• Greater reduction of pocket depths occurs in deeper pockets
    • Pocket depths measuring 4-6 mm
      • Pocket reduction approximates 1 mm
      • Recession & minimal attachment gain ( 0.5 mm)
    • Pocket depths measuring > 7 mm
      • Pocket reduction approximates 1.5-3.0 mm
      • Combination of recession & attachment gain ( 1.0mm)
non surgical periodontal therapy10
Non-Surgical Periodontal Therapy
  • Gain in attachment level
    • May represent more accurate reading of pocket probing depth
    • Inflamed tissues easily penetrated when probed
    • Inflates true pocket readings
    • Probe less likely to penetrate when:
      • Junctional epithelium & CT has healed & fibers are intact
assessment following therapy
Assessment Following Therapy
  • Assess response of tissues
  • Assess plaque & calculus deposits
    • Residual calculus?
  • No improvement:
    • Evaluate health history
    • Plaque culture
  • Recommendations:
    • Antibiotics/antimicrobials
    • Repeat periodontal debridement
    • Periodontal surgery
repopulation of pockets
Repopulation of Pockets
  • Periodontal debridement reduces bacterial population in pockets
  • Shift from primarily Gram-negative flora to one that is Gram-positive
    • Fewer motile forms
  • Repopulation occurs in a specific order
  • May take as long as 6 months & may depend on
    • Completeness of initial therapy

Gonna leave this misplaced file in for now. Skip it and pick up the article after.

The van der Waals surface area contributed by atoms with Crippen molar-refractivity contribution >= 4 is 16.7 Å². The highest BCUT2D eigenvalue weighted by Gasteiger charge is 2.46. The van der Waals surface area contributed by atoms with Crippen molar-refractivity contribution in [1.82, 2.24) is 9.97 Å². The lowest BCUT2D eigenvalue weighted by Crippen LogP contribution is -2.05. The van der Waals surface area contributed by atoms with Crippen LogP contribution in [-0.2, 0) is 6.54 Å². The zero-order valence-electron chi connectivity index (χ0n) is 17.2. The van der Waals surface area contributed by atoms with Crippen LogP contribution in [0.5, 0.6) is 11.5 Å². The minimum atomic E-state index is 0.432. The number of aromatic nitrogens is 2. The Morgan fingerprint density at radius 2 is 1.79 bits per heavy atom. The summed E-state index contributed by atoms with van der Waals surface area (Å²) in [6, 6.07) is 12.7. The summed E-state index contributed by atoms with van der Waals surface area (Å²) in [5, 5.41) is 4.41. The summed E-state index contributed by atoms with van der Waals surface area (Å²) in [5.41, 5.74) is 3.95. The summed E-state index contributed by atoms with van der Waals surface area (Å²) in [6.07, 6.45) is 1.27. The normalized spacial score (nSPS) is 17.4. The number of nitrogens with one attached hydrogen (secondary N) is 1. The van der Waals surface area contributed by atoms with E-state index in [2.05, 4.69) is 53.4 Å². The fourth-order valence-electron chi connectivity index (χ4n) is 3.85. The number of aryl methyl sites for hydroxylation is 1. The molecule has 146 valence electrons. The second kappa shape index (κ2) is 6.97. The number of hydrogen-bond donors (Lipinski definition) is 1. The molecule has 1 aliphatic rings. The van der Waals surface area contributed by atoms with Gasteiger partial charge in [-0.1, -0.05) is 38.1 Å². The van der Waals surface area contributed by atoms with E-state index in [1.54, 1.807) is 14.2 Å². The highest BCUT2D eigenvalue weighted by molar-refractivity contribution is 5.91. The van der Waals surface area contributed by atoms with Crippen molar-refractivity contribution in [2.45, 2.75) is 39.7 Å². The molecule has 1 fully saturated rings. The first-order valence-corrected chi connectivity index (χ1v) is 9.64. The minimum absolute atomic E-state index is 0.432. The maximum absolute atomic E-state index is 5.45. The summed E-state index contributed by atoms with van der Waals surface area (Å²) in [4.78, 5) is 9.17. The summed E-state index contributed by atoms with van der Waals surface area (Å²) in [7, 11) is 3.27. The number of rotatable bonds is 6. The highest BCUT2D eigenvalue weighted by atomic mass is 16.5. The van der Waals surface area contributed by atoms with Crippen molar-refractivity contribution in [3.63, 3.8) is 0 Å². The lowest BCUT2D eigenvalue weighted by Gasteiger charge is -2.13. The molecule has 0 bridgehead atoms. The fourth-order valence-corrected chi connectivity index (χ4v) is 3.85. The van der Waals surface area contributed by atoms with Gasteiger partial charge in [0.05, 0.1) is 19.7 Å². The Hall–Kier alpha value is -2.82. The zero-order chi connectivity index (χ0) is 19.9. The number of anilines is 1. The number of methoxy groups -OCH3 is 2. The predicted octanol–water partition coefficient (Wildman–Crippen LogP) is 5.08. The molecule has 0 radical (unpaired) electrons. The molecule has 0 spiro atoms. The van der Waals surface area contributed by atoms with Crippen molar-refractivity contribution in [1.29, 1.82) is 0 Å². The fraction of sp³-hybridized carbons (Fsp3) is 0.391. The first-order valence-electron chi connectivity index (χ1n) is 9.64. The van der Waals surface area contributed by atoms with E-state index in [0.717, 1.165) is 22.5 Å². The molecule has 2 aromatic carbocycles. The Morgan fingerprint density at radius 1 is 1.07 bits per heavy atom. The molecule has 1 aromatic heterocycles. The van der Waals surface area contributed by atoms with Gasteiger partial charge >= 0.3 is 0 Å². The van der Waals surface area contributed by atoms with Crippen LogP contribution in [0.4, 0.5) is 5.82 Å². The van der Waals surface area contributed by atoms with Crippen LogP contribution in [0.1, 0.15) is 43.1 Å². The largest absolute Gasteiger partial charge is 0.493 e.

• Client’s compliance & ability to remove plaque
    • Presence of invasive bacteria
repopulation of pockets1
Repopulation of Pockets
  • Specific order of repopulation:
    • Streptococcus & Actinobacillus species
    • Viellonella
    • Bacteroides
    • Porphyromonas
    • Prevotella
    • Fusobacterium
    • Capnocytophaga sp&spirochetes
limitations of non surgical therapy
Limitations of Non-Surgical Therapy
  • Pocket depths
    • Residual calculus likely in deeper pockets
    • Average pocket depth for adequate removal approx. 3.73 mm
    • Clinical approach: curettes with longer shanks
limitations of non surgical therapy1
Limitations of Non-Surgical Therapy
  • Furcations
    • Access difficult – residual calculus likely
    • Opening to furcation often smaller than diameter of periodontal instrument
    • Clinical approach: use of slimline inserts
  • Root anatomy
    • Depressions on proximal surfaces
    • Clinical approach: knowledge of root anatomy
limitations of non surgical therapy2
Limitations of Non-Surgical Therapy
  • Clinical skill & time spent
    • Debridement technique & skill sensitive
    • Debridement of one periodontally involved molar (moderate involvement) takes approx. 10 minutes
    • Attention to technique, proper selection of instruments important to success